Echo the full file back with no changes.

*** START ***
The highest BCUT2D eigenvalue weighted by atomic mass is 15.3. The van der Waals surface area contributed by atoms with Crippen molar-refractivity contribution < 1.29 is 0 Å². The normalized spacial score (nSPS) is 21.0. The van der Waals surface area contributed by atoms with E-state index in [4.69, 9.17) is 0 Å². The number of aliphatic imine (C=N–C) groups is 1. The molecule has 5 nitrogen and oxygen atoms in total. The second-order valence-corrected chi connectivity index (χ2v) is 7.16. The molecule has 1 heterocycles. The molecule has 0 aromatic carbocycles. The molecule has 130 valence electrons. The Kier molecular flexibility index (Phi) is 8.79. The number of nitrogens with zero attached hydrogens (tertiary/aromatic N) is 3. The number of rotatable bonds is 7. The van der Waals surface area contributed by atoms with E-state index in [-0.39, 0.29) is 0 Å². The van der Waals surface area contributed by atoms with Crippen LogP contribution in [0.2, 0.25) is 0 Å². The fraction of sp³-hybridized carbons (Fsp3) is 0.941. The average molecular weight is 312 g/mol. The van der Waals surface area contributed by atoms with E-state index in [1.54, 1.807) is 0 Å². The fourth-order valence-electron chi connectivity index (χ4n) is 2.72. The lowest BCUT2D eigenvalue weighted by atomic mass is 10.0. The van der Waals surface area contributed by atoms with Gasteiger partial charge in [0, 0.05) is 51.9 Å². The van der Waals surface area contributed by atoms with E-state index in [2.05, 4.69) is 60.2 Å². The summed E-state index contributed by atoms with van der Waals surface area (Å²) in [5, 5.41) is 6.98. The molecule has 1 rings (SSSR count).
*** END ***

The highest BCUT2D eigenvalue weighted by atomic mass is 15.3. The van der Waals surface area contributed by atoms with Crippen molar-refractivity contribution < 1.29 is 0 Å². The normalized spacial score (nSPS) is 21.0. The van der Waals surface area contributed by atoms with E-state index in [4.69, 9.17) is 0 Å². The number of aliphatic imine (C=N–C) groups is 1. The molecule has 5 nitrogen and oxygen atoms in total. The second-order valence-corrected chi connectivity index (χ2v) is 7.16. The molecule has 1 heterocycles. The molecule has 0 aromatic carbocycles. The molecule has 130 valence electrons. The Kier molecular flexibility index (Phi) is 8.79. The number of nitrogens with zero attached hydrogens (tertiary/aromatic N) is 3. The number of rotatable bonds is 7. The van der Waals surface area contributed by atoms with E-state index in [-0.39, 0.29) is 0 Å². The van der Waals surface area contributed by atoms with Crippen LogP contribution in [0.2, 0.25) is 0 Å². The fraction of sp³-hybridized carbons (Fsp3) is 0.941. The average molecular weight is 312 g/mol. The van der Waals surface area contributed by atoms with E-state index in [1.54, 1.807) is 0 Å². The fourth-order valence-electron chi connectivity index (χ4n) is 2.72. The lowest BCUT2D eigenvalue weighted by atomic mass is 10.0. The van der Waals surface area contributed by atoms with Gasteiger partial charge in [0, 0.05) is 51.9 Å². The van der Waals surface area contributed by atoms with E-state index in [2.05, 4.69) is 60.2 Å². The summed E-state index contributed by atoms with van der Waals surface area (Å²) in [5, 5.41) is 6.98. The molecule has 1 rings (SSSR count).